The most affluent major religions — including secularism — is Reform Judaism. Sixty-seven percent of Reform Jewish households made more than $75,000 a year at the time the Pew Forum on Religion and Public Life collected the data, compared with only 31 percent of the population as a whole. Hindus were second, at 65 percent, and Conservative Jews were third, at 57 percent. On the other end are Pentecostals, Jehovah’s Witnesses and Baptists…..

* How to Be a New Atheist Be Scofield Tikkun Daily Blog

The first and most important thing to do when writing about the religulous is to conflate all religion with the belief in a supernatural god. By identifying all religion with an abusive and cruel “celestial dictator” it will ensure the maximum ability to attack and ridicule your target. It also provides the advantage of avoiding the complexity of various religious people who use the words God, sacred or divine but do not mean an omnipotent personal being or anything outside or above the laws of the universe. To help make your case you can borrow this line from popular anti-religious atheist blogger Greta Christina, “The thing that uniquely defines religion is belief in supernatural entities. Without that belief, it’s not religion.” Or this one from Christopher Hitchens (author of God is Not Great: How Religion Poisons Everything), “To be religious is to be a theist.” Following this definition it’s crucial that you primarily focus on the Abrahamic faiths and ignore things like the Buddhist Churches of America (the oldest Buddhist group in the U.S.) Sure they meet on Sunday mornings, sing hymns, sit in pews, use sacred texts, send their children to Sunday school and listen to a reverend or minister. But they don’t believe in a supernatural god so they don’t really count and you can safely ignore them. It’s better to take the Buddhists off the “religion can be harmful radar” because a lot of liberal Westerners see Buddhists as pure, esoteric, spiritual and enlightened, so it’s best not to confuse these good people by including Buddhists among the religulous.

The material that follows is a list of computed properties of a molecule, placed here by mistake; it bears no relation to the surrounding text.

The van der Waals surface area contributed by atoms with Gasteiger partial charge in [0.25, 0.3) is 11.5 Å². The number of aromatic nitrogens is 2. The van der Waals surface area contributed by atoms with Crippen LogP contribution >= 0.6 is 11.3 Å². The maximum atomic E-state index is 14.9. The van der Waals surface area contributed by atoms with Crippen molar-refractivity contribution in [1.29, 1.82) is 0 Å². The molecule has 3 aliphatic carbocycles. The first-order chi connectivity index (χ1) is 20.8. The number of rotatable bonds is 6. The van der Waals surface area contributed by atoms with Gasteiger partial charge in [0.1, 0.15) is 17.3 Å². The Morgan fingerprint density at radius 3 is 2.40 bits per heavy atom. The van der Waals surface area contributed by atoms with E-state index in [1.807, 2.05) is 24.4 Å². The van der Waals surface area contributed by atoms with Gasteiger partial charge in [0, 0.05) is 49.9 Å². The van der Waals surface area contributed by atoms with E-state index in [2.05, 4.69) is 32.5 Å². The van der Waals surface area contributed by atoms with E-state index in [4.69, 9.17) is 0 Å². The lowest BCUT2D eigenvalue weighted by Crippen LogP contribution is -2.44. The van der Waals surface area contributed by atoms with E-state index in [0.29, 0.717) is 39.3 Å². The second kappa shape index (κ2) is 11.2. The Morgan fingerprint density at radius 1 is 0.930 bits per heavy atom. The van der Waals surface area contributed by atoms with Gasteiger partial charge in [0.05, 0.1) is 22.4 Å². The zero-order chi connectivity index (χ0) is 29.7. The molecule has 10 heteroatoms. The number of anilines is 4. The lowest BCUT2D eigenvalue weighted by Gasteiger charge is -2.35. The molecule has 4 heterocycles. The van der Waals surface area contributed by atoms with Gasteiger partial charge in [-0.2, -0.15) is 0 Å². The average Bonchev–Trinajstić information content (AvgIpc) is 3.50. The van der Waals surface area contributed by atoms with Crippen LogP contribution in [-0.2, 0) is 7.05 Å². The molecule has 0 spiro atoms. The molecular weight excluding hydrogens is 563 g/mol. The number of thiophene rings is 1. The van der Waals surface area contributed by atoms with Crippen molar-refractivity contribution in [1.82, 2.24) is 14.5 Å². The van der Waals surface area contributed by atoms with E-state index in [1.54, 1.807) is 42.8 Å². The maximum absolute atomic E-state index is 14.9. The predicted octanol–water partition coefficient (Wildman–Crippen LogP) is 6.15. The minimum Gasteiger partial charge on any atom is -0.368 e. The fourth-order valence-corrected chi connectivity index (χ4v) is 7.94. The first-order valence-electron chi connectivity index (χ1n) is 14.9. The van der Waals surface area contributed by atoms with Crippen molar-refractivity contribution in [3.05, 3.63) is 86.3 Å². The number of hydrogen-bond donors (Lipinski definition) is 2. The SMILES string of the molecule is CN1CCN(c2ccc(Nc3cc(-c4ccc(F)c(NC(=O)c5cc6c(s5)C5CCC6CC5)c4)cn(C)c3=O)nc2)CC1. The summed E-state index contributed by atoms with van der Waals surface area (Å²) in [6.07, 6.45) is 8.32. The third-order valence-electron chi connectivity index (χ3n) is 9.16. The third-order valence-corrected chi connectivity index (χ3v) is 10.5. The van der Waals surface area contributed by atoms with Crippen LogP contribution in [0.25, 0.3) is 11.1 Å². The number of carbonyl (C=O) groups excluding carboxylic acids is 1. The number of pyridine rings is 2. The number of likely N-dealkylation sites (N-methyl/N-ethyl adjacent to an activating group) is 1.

* Vesak Day 2011 The Big Picture Boston Globe